forcing many to vend illegally. By removing the cap on licenses and permits, the citycould create thousands of jobs during a time of rising unemployment and governmentcutbacks. By bringing vendors into the system, the city will also collect millions inadditional tax revenue. Congestion is already sufficiently limited by street closingsand place restrictions. Two city reports in the last twelve years have recommendedthe license cap be lifted,
but pressure from the Business Improvement Districts(BIDs) has kept it from happening. The city should stand up to the BIDs and lift thelicensing cap.
2. End Forfeitures.
In addition to levying fines against vendors and temporarilyseizing their vehicles or pushcarts, the city seeks forfeiture of these items. This policy is akin to taking away someone’s car (for good!) for a single speeding ticket.In one case, the city sued an ice cream vendor for his $80,000 truck after a singleviolation. This cruel policy would never be tolerated by more influential groups. Thecity’s tough new sidewalk café law, for example, allows an unlicensed restaurant to be closed, but only after repeat offenses, and only for a limited time. In contrast, thecity puts street vendors out of business, permanently, after a single violation. Courtshave already found this forfeiture policy to be unconstitutionally excessive.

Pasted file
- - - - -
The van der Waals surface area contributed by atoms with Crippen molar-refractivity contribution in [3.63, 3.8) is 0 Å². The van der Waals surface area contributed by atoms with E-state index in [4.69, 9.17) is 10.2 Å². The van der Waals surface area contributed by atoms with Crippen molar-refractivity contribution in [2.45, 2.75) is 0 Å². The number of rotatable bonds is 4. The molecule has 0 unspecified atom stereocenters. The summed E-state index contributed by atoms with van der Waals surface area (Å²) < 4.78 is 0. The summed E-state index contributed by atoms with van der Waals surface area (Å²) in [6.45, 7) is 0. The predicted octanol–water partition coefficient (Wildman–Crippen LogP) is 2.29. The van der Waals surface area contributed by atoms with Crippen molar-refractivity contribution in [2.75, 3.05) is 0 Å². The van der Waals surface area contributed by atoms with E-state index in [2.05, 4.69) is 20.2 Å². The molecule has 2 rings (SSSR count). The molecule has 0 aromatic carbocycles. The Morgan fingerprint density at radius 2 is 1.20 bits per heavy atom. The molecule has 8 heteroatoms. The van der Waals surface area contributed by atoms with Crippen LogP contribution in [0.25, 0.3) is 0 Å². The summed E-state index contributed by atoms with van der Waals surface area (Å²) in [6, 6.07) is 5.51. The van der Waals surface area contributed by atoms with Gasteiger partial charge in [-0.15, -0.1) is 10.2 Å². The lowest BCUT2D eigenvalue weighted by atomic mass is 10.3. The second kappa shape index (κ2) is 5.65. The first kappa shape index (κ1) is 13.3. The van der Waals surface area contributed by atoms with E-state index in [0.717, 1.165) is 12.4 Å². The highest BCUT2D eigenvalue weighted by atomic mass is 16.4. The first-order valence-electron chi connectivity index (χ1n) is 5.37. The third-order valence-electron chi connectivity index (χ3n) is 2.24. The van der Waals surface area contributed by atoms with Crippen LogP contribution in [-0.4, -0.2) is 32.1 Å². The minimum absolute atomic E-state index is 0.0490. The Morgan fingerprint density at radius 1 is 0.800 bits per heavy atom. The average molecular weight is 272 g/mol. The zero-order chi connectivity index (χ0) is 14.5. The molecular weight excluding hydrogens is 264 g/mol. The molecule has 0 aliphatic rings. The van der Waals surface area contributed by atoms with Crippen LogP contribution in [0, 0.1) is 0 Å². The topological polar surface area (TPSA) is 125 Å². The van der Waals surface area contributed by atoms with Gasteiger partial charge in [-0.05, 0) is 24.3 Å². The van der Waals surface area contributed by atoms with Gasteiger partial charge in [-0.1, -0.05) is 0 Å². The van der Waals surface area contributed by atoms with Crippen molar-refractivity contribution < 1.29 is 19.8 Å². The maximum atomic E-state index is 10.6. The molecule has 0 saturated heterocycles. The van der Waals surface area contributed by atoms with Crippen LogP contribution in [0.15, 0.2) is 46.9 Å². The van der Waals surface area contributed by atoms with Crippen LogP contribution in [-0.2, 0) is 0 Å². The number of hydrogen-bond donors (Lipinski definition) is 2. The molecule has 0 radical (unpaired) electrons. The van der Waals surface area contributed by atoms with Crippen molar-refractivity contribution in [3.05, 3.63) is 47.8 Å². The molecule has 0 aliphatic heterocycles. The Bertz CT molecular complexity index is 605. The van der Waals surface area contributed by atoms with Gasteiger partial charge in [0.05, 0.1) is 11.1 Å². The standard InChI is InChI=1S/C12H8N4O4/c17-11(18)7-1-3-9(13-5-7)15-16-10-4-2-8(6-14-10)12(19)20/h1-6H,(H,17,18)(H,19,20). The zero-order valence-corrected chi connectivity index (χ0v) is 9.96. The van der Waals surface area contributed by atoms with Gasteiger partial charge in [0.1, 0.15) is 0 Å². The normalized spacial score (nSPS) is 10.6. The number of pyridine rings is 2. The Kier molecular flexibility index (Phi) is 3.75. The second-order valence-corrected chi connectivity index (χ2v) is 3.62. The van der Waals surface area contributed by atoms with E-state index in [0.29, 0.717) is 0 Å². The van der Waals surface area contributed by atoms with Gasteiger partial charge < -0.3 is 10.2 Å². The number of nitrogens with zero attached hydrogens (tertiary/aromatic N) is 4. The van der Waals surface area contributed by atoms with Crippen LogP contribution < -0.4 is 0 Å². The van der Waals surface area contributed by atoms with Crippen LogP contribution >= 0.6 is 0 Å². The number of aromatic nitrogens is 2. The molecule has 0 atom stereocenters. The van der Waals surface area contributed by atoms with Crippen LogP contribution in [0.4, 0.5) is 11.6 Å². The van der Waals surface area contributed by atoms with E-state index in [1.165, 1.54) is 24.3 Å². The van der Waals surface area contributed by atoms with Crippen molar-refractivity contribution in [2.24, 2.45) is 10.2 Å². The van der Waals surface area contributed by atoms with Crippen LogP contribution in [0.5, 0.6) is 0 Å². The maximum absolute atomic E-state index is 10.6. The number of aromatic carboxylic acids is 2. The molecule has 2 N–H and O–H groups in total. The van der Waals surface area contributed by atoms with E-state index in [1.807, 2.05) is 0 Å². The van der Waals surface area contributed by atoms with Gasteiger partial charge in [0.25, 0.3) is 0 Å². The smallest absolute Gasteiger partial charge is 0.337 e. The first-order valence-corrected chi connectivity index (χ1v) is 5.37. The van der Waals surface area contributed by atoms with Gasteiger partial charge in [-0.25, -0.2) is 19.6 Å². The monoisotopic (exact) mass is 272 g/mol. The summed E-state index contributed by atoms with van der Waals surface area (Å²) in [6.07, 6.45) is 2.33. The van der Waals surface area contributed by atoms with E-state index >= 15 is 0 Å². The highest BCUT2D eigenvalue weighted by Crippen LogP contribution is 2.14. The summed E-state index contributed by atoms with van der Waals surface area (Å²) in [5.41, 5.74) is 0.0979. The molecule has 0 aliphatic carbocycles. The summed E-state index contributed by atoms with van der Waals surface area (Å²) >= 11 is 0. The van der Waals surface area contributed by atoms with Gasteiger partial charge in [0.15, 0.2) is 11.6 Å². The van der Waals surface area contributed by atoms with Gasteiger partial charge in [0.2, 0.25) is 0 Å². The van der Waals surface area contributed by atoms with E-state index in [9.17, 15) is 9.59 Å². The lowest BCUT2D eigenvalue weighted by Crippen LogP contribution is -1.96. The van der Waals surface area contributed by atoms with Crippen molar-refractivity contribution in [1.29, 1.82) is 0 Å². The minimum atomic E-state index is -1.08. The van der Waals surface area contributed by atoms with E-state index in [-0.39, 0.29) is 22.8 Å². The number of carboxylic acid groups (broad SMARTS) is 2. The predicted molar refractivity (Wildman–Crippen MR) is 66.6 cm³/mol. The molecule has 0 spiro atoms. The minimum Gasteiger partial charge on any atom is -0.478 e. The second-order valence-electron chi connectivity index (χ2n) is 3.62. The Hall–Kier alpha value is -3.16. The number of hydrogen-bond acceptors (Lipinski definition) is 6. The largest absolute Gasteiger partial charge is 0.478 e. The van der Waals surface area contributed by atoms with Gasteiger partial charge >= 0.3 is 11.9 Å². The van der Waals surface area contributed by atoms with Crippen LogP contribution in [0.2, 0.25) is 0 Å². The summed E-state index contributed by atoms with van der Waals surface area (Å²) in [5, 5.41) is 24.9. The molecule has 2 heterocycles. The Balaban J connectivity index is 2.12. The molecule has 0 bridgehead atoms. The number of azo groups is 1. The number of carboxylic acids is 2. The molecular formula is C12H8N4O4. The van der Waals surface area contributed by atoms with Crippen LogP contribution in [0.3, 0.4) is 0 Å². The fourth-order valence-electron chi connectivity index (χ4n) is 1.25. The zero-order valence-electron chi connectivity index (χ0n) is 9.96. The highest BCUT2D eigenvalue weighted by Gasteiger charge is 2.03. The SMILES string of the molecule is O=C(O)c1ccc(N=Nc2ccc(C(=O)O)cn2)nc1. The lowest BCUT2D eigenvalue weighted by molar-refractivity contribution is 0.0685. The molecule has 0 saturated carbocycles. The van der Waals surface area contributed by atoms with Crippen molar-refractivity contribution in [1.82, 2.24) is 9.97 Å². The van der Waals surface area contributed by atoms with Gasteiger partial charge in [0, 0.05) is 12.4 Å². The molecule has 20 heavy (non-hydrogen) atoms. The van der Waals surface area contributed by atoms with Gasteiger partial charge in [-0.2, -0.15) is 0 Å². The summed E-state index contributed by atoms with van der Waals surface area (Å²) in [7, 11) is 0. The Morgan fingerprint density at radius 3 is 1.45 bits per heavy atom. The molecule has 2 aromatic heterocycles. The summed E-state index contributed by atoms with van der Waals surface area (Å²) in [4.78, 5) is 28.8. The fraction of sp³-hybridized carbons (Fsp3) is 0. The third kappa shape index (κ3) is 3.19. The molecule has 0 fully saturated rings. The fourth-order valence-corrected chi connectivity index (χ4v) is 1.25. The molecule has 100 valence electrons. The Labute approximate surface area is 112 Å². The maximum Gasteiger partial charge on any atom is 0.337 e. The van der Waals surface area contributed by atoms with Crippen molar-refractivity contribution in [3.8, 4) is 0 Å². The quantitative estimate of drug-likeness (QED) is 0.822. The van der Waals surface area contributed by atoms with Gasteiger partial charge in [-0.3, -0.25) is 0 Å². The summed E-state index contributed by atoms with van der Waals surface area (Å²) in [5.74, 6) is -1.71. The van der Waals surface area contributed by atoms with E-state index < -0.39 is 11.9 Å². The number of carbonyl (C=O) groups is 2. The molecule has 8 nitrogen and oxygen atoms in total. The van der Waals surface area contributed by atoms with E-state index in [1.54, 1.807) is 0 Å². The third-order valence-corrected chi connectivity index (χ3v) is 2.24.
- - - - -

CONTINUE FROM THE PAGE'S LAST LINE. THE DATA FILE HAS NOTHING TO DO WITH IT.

The cityshould abolish it and put in place a system where this ultimate sanction – taking awaya person’s business – is reserved for chronic offenders.
3. Abolish the Review Panel.
With great fanfare in 1995, Mayor Giuliani created theStreet Vendor Review Panel and placed it in charge of determining which streetswould be closed to vending. Eight years later, it’s a complete failure. With noobjective criteria for determining which streets to close, the Review Panel does the bidding of powerful business interests. While the BIDs hire “transportationconsultants,” vendors and their advocates are swept aside. The sole City Councilmember on the Panel called it an “outrage” with “no input from elected officials.”
Innine years, the Review Panel closed more than 130 blocks to vending. How manystreets were opened?
Even the Department of Business Services (DBS), whichadministers the Review Panel, now wants nothing to do with it. The Review Panel, a bad idea from the beginning, should be abolished and the streets it closed to vendingshould be re-opened.
4. Reform Enforcement.
Of all the problems street vendors face, police harassment is by far the greatest. Each day, vendors are inspected by a different officer – with adifferent interpretation of the law. Unlike laws on newsstands and sidewalk cafés,which are enforced by Department of Consumer Affairs (DOCA) agents, the NYPDenforces vending regulations. Enforcement is arbitrary and inconsistent. Why arelicensed street vendors – small businesspeople – being treated like criminals? Whyare police officers measuring the sidewalk to ensure compliance with the vendinglaws – when they could be fighting real crime? A recent survey by the Citizens
“New York in Transition: Itinerant Peddlers and Vendors Everywhere,” City of New York Department of Business Services, November 1992; “Balancing Safety and Sales on City Streets: A Report on Street Vending to Mayor David N. Dinkins,” NewYork City Department of Consumer Affairs, February 1991.
City of New York v. Fred Nadler, No. 40430/00 (Decision of J. Shulman dated Sep. 5, 2001)
Testimony of Council member Noach Dear, Street Vendor Review Panel public hearing, December 16, 1999.